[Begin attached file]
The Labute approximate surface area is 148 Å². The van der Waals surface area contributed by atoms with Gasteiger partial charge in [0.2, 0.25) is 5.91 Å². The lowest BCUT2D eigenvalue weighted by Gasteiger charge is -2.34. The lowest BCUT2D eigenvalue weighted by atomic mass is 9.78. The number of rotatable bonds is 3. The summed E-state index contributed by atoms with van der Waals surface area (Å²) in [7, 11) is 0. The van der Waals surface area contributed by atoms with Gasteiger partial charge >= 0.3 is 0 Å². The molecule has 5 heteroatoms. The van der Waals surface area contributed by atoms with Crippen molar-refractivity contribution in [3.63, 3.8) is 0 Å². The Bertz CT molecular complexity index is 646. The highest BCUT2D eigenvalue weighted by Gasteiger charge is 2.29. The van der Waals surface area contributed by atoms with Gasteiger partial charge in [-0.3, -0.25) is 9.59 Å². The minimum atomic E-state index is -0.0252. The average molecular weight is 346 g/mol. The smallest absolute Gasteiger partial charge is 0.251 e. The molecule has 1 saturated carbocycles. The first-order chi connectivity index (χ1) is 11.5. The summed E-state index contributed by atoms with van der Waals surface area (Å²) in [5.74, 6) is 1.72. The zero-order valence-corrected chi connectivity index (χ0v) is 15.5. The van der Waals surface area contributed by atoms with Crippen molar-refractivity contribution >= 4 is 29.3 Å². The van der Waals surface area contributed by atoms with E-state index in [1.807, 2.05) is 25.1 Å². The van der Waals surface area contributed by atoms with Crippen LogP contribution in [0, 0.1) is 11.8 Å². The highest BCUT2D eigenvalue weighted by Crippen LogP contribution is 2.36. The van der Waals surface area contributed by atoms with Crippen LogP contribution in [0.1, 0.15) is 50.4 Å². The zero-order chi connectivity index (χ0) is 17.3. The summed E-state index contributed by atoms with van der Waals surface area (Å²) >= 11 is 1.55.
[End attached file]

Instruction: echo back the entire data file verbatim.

The Labute approximate surface area is 148 Å². The van der Waals surface area contributed by atoms with Gasteiger partial charge in [0.2, 0.25) is 5.91 Å². The lowest BCUT2D eigenvalue weighted by Gasteiger charge is -2.34. The lowest BCUT2D eigenvalue weighted by atomic mass is 9.78. The number of rotatable bonds is 3. The summed E-state index contributed by atoms with van der Waals surface area (Å²) in [7, 11) is 0. The van der Waals surface area contributed by atoms with Gasteiger partial charge >= 0.3 is 0 Å². The molecule has 5 heteroatoms. The van der Waals surface area contributed by atoms with Crippen molar-refractivity contribution in [3.63, 3.8) is 0 Å². The Bertz CT molecular complexity index is 646. The highest BCUT2D eigenvalue weighted by Gasteiger charge is 2.29. The van der Waals surface area contributed by atoms with Gasteiger partial charge in [-0.3, -0.25) is 9.59 Å². The minimum atomic E-state index is -0.0252. The average molecular weight is 346 g/mol. The smallest absolute Gasteiger partial charge is 0.251 e. The molecule has 1 saturated carbocycles. The first-order chi connectivity index (χ1) is 11.5. The summed E-state index contributed by atoms with van der Waals surface area (Å²) in [5.74, 6) is 1.72. The zero-order valence-corrected chi connectivity index (χ0v) is 15.5. The van der Waals surface area contributed by atoms with Crippen molar-refractivity contribution >= 4 is 29.3 Å². The van der Waals surface area contributed by atoms with E-state index in [1.807, 2.05) is 25.1 Å². The van der Waals surface area contributed by atoms with Crippen LogP contribution in [0, 0.1) is 11.8 Å². The highest BCUT2D eigenvalue weighted by Crippen LogP contribution is 2.36. The van der Waals surface area contributed by atoms with Crippen LogP contribution in [0.1, 0.15) is 50.4 Å². The zero-order chi connectivity index (χ0) is 17.3. The summed E-state index contributed by atoms with van der Waals surface area (Å²) >= 11 is 1.55.